iPhone SE Component Costs Estimated to Start at $160

Component costs for the new 16GB iPhone SE are estimated to be at about $160, according to a preliminary teardown report from IHS iSuppli. When a new iPhone is released, IHS often takes it apart to estimate the cost of each component to ultimately predict how much Apple spends on hardware.

IHS estimates that the materials for the device cost $156.20, rounded up to $160 with the addition of manufacturing costs. Apple is believed to have kept the base cost of the iPhone SE relatively low by using a number of parts designed for the iPhone 5s, 6, and 6s, allowing the device to be sold to consumers at a $399 starting price due to price drops on the original components.

For example, the Gorilla Glass display in the iPhone SE is estimated to be one of the most expensive components, coming in at a price of $20. When that display was originally used in the iPhone 5s, it was more than twice as expensive. When the iPhone 5s was released in 2013, in fact, its costs were estimated to be at $199 and with Apple's most recent flagship iPhone 6s Plus, component costs were estimated to start at $236.

When it comes to the 64GB iPhone SE, IHS estimates that Apple is making an additional $89 per device over the 16GB iPhone SE, due to the relatively low cost of memory upgrades.
"Apple is willing to drop its gross margin on the low end to induce sales -- though it is likely counting on many consumers upgrading to the more profitable 64 gigabyte SE model," said Wayne Lam, principal analyst, mobile devices and networks, IHS Technology. "When the profit machine that is Apple capitulates to the market forces of a maturing industry, it shows its tacit acknowledgement that even it is not immune to the dynamics of the global smartphone slowdown."
IHS' component cost estimates look at the potential price related to each individual component in a device without taking into account other expenses related to product creation like research and development, advertising, software, and distribution, so while interesting, the estimates are not a useful tool for determining Apple's actual profit margin. An earlier report from CNN suggested the iPhone SE components have a total cost of $220, but IHS has a longer history and more experience with component pricing estimates.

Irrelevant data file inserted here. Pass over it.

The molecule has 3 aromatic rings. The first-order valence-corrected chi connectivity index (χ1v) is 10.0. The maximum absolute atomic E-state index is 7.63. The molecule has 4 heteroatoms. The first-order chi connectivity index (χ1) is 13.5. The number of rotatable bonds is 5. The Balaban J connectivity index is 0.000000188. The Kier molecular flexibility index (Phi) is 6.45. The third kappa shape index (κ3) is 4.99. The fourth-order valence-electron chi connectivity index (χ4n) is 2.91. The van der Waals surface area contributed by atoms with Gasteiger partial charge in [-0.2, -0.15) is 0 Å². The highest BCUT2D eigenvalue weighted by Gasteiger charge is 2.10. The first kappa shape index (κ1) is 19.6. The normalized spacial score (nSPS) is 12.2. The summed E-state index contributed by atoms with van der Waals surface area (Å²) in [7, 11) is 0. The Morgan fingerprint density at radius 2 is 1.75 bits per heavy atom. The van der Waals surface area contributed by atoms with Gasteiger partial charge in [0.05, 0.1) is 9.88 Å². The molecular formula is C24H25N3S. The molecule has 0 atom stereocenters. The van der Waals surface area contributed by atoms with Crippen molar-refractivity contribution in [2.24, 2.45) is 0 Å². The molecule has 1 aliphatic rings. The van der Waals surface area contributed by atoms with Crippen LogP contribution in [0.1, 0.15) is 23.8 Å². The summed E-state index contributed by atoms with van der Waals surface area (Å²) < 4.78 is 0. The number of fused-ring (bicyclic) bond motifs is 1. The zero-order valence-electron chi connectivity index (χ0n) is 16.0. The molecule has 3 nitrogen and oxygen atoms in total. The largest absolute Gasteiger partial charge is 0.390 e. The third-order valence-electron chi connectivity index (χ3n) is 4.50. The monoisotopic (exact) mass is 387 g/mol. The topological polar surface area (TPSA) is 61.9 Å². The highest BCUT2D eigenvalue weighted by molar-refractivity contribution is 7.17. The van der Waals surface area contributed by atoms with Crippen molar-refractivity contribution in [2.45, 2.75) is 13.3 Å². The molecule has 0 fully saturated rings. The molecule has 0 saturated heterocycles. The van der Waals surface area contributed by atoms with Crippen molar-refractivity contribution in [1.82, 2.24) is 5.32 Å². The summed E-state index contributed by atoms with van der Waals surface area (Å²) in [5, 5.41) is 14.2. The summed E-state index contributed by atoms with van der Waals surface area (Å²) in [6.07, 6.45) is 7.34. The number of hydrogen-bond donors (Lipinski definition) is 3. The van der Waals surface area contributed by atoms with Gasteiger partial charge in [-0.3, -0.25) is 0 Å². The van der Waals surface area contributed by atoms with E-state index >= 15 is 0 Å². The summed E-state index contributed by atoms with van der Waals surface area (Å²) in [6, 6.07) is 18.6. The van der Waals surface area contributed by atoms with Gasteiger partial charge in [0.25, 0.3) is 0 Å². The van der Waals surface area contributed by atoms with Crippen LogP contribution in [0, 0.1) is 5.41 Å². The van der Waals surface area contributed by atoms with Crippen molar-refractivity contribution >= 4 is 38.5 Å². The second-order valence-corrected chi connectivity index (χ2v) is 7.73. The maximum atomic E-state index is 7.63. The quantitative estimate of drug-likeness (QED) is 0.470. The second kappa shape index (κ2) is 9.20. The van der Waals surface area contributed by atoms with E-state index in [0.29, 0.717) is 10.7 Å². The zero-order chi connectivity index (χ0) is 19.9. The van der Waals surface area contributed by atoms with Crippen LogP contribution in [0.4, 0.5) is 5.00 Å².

In the past, Apple CEO Tim Cook said that component cost breakdowns on Apple products are inaccurate. "There are cost breakdowns around our products that are much different than the reality," he said. "I've never seen one that is anywhere close to being accurate."

Related Roundup: iPhone SE 2

Top Rated Comments

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50 months ago
Bottled water components cost $0. They sell it for $1.59.

Component costs never tell the true story.
Rating: 34 Votes
50 months ago

And then you have Jony's big bonus to think about :D

Oddly, that's the one thing he won't like to be thinner! :p
Rating: 20 Votes
50 months ago

Bottled water components cost $0. They sell it for $1.59.

Component costs never tell the true story.

Agreed. The cost of the OS and software need to be include. Plus shipping. Plus advertising. And then you have Jony's big bonus to think about :D
Rating: 13 Votes
50 months ago
Why are so many people upset when these estimates come out?
Rating: 8 Votes
50 months ago

In the past, Apple CEO Tim Cook said that component cost breakdowns ('https://www.macrumors.com/2015/04/27/apple-product-component-cost-breakdowns-inaccurate/') on Apple products are inaccurate..."I've never seen one that is anywhere close to being accurate."

Probably a little bit of grandstanding with that statement. Of course we can't know exact details of Apple's contracts, but supply chain analysis is neither new nor rocket science. They're not posting the highest profitability of any company on earth on grocery store margins. ;)
Rating: 6 Votes
50 months ago
When people complain about component costs compared to the actual product, it reminds me of on Pawn Stars when they bring in an expert to say what something's worth, then they offer half of that. Like people expect them to buy and sell stuff without making a profit.
Rating: 5 Votes
50 months ago

Another meaningless component estimate analysts that Tim Cook has said is meaningless. How in the world would any of these firms know what component costs are for Apple? It's not like Apple is just buying stuff off the shelf at market price. Also the price of any product goes beyond what the individual components add up to.

Even if the estimate is accurate, who cares? Let Apple charge what they want. If people don't like it, don't buy it. Let the free market play out.
Rating: 4 Votes
50 months ago

There is a basic reason for the storage prices:
The 64/128 buyers are subsidizing the 16GB buyers.